”Heaven’s in New York” — basically I feel like there’s no place like America. Despite what we’re going through in the United States… it’s still a good place. I think we lack leadership. So ”Heaven’s in New York” is my tribute to those that lost their lives. The first thing [you hear]: ”Take the twin towers/Put them back in the skyline.” I let things pass for a few years. Here’s a song of inspiration out of somberness.

Yesterday was kind of a crazy day. The rain, and it being the first Tuesday [the day of the week on Sept. 11, 2001] to fall on the 11th.
Yeah, it was a weird day. That’s the year my dad died, four days before 9/11. I mean, that was the most devastating time of my life. I can’t really even talk about it. I think that era just shook me so much emotionally, I slowly had to find my way back.

It’s been six years. Do you feel like you’ve persevered?
Man, I’ve grown. I’m comfortable with myself as an individual. I don’t need hype no more. Sometimes people just thrive off the hype. It’s like I don’t know when my last album came out, but I know this one’s going to do good. Seeing my dad pass, he always said, the truth is always going to prevail no matter what. This album to me is like when Bob Marley did his Exodus and Marvin Gaye did What’s Going On. This is my version of the CNN or the BBC — hate, passion — going through my eyes.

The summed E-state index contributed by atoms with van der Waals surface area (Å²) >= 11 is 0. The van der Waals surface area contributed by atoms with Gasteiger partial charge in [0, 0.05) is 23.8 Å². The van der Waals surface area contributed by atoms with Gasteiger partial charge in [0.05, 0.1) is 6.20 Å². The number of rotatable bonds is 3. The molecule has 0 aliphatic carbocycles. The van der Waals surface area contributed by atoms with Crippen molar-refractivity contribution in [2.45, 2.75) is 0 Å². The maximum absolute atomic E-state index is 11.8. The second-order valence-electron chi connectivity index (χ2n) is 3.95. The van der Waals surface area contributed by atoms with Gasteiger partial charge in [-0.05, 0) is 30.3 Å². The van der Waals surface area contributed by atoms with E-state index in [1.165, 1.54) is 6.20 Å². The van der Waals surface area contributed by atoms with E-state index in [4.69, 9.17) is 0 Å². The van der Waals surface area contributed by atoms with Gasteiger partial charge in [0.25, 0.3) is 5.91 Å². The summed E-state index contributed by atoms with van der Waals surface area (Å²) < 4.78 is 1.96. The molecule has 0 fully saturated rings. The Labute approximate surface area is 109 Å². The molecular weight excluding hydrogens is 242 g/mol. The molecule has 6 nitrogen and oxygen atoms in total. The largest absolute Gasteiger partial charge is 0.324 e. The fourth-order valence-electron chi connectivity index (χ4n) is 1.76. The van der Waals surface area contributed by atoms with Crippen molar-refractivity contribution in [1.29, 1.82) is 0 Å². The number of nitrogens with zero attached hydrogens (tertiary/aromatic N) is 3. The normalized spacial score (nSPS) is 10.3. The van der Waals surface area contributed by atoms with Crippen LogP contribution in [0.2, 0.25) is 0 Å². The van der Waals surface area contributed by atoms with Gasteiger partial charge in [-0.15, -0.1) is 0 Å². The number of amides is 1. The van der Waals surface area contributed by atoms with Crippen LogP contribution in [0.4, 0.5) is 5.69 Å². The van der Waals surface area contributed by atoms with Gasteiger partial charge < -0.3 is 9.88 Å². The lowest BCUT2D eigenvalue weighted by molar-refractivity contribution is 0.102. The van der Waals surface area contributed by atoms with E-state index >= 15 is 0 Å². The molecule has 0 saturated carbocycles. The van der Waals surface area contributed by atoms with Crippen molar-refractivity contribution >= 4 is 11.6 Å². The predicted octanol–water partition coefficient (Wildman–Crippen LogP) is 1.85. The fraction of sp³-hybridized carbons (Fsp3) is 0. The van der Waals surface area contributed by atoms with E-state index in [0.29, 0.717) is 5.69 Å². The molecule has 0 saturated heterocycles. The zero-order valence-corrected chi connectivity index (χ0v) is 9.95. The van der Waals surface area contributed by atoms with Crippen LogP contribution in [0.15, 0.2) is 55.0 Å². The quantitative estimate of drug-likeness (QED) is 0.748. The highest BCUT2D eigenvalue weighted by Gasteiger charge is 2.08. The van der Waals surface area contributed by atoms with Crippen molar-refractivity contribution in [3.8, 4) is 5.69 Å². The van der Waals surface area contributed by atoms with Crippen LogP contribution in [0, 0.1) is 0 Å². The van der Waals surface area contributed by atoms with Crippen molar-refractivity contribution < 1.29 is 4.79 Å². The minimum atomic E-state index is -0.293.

What about the track with T.I., ”Slow Down”?
I’m fighting with the label because that’s my favorite record. I would love for that to be my next single. For me, that’s like when Billy Joel did ”We Didn’t Start the Fire,” da-da-duh-da-da-duh. It’s the emotion of it. To hear my voice singing and then T.I. rhyming, answering line by line. That’s some, like, real Pink Floyd meets hip-hop s—. As much of a hip-hop head as I am, I’m a rock head, you know what I’m saying. When I was growing up, I’d be listening to the Police and cats would be like, ”What the hell is The Police? You got love for the police?” It was like, ”Nah, homey, it’s a band.”

One of our writers interviewed T.I. earlier this year and he was saying that until you started working with him, you weren’t feeling as inspired. Is that true?